The shooting death of an Indian engineer and the wounding of another man in a possible hate crime at a Kansas bar has raised fears among members of the area's fast-growing Indian-American community.
The suspected gunman, U.S. Navy veteran Adam Purinton, 51, has been charged with the premeditated murder in Olathe, just outside Kansas City, of Srinivas Kuchibhotla, 32, and the attempted murder of Alok Madasani, also 32, as well as an American who tried to intervene.
Before opening fire, Purinton is accused of shouting "get out of my country," a bystander told the Kansas City Star.
Several members of the Kansas City area's Indian-American community said the attack had forced them to think about their safety.
"The main reaction is shock, because this is home," said Samarpita Bajpai, 45, who lives in suburban Overland Park and runs a non-profit Indian dance company.
Going forward, Bajpai said that for the first time in her nearly 20 years living in the Kansas City area she will try to refrain from being out late at night.
She said the local area had always been very welcoming. Through her Gurukul Dance Company, Bajpai tours U.S. cities with a troupe of 10 dancers, all of whom except her are white people with an affinity for Indian culture, she said.
The shooting comes as some members of U.S. minority groups have expressed unease with the political and social climate in the United States. The Southern Poverty Law Center said in a report this month hate groups proliferated in 2016 as Donald Trump's bid for the U.S. presidency energized the radical right.
A number of Jewish leaders called on Trump to speak out against anti-Semitism following a spate of bomb threats to Jewish community centres. Trump this week called the threats horrible and he has said he rejects violence and harassment.
The greater Kansas City area, which straddles the border between the states of Missouri and Kansas, is home to about 2 million people with an estimated 25,000 to 30,000 Indian-Americans, although exact figures are not available, said Vijay Ainapurapu, 45, the former president of the India Association of Kansas City.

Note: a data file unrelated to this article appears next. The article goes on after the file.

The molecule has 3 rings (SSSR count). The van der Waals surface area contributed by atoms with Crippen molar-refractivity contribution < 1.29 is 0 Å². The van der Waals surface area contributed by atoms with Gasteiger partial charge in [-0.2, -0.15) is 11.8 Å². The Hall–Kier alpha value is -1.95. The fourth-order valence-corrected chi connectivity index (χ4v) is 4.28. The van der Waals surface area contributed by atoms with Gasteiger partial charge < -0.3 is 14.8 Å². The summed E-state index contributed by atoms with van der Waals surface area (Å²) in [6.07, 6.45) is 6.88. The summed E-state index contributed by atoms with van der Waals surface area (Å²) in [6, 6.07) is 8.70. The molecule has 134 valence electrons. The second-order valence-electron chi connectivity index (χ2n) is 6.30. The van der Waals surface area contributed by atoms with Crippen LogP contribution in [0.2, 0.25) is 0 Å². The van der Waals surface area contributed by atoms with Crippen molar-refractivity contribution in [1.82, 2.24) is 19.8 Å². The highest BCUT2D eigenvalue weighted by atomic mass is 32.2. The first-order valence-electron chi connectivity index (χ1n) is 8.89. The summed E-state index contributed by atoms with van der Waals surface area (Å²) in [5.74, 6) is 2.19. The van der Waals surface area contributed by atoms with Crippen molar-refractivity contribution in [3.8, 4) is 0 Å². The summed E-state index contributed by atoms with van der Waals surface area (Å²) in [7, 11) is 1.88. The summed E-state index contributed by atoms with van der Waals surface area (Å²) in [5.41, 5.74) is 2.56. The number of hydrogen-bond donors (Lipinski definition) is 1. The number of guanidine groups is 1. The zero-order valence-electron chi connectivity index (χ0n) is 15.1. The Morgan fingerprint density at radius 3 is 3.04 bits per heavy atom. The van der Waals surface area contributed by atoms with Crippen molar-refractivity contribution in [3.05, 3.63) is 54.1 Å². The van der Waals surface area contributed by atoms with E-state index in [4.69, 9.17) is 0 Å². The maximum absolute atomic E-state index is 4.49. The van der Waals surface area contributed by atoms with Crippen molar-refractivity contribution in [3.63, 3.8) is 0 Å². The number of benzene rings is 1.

Ainapurapu, who works in software at Sprint Corp, said by telephone that the local Indian-American community has grown about tenfold since he arrived in the Kansas City area in 2001.
Due to the shooting, he added, safety precautions are a major talking point for his group.
Ainapurapu, who came to the United States in 1998 and previously lived in Texas and California, said Kansas City had been "as welcoming as any other place in America."
Akshay Anand, 34, the owner of the Karats jewellery store in Overland Park who is involved with the India Association of Kansas City, said he will avoid areas where he might feel at risk, including what he called neighbourhoods with low education levels.
"Everybody's going to be extremely cautious," said Anand, who lives a short drive from where the shooting occurred. "I think it's going to take time for this to settle in."
Kansas City resident Ajay Sood, 50, who teaches courses in Indian culture and ran as a write-in candidate for U.S. president last year, said he often finds native-born Americans are ignorant of his background.
Mistaking the ethnicity of Indian Americans was a hot topic after the Kansas City Star reported that the suspect said after fleeing that he had shot two Middle Eastern men.
"Most of the Americans who have never travelled outside the U.S., they cannot identify who's a Pakistani, who's an Indian, who's an Afghani and who's a Sikh," Sood said by phone.
(Reporting by Alex Dobuzinskis in Los Angeles; Editing by Daniel Wallis and Lisa Shumaker)